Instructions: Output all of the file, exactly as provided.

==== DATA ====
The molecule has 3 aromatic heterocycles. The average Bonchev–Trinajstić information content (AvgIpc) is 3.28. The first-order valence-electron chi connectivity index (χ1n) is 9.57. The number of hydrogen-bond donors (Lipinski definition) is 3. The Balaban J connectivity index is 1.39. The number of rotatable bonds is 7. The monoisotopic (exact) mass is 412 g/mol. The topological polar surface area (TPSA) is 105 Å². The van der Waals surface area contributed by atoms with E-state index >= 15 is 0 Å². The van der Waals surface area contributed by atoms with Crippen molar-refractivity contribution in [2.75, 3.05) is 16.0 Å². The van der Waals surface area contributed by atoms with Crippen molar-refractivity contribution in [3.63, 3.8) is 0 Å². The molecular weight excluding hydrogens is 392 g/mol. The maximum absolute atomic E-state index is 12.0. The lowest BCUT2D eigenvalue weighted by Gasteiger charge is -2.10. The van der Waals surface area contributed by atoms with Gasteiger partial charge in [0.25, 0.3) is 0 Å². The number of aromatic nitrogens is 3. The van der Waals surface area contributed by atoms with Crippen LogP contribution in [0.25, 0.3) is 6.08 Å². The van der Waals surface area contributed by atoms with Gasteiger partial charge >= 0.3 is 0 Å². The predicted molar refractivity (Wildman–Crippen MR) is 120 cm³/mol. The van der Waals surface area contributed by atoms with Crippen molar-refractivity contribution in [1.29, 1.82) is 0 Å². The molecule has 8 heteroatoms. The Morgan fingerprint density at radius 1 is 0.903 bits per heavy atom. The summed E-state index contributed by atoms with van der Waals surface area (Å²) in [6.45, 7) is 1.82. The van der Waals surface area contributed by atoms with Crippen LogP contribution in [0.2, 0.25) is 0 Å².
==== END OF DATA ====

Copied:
The molecule has 3 aromatic heterocycles. The average Bonchev–Trinajstić information content (AvgIpc) is 3.28. The first-order valence-electron chi connectivity index (χ1n) is 9.57. The number of hydrogen-bond donors (Lipinski definition) is 3. The Balaban J connectivity index is 1.39. The number of rotatable bonds is 7. The monoisotopic (exact) mass is 412 g/mol. The topological polar surface area (TPSA) is 105 Å². The van der Waals surface area contributed by atoms with E-state index >= 15 is 0 Å². The van der Waals surface area contributed by atoms with Crippen molar-refractivity contribution in [2.75, 3.05) is 16.0 Å². The van der Waals surface area contributed by atoms with Crippen molar-refractivity contribution in [3.63, 3.8) is 0 Å². The molecular weight excluding hydrogens is 392 g/mol. The maximum absolute atomic E-state index is 12.0. The lowest BCUT2D eigenvalue weighted by Gasteiger charge is -2.10. The van der Waals surface area contributed by atoms with Gasteiger partial charge in [0.25, 0.3) is 0 Å². The number of aromatic nitrogens is 3. The van der Waals surface area contributed by atoms with Crippen LogP contribution in [0.25, 0.3) is 6.08 Å². The van der Waals surface area contributed by atoms with Gasteiger partial charge >= 0.3 is 0 Å². The predicted molar refractivity (Wildman–Crippen MR) is 120 cm³/mol. The van der Waals surface area contributed by atoms with Crippen molar-refractivity contribution in [1.29, 1.82) is 0 Å². The molecule has 8 heteroatoms. The Morgan fingerprint density at radius 1 is 0.903 bits per heavy atom. The summed E-state index contributed by atoms with van der Waals surface area (Å²) in [6.45, 7) is 1.82. The van der Waals surface area contributed by atoms with Crippen LogP contribution in [0.2, 0.25) is 0 Å².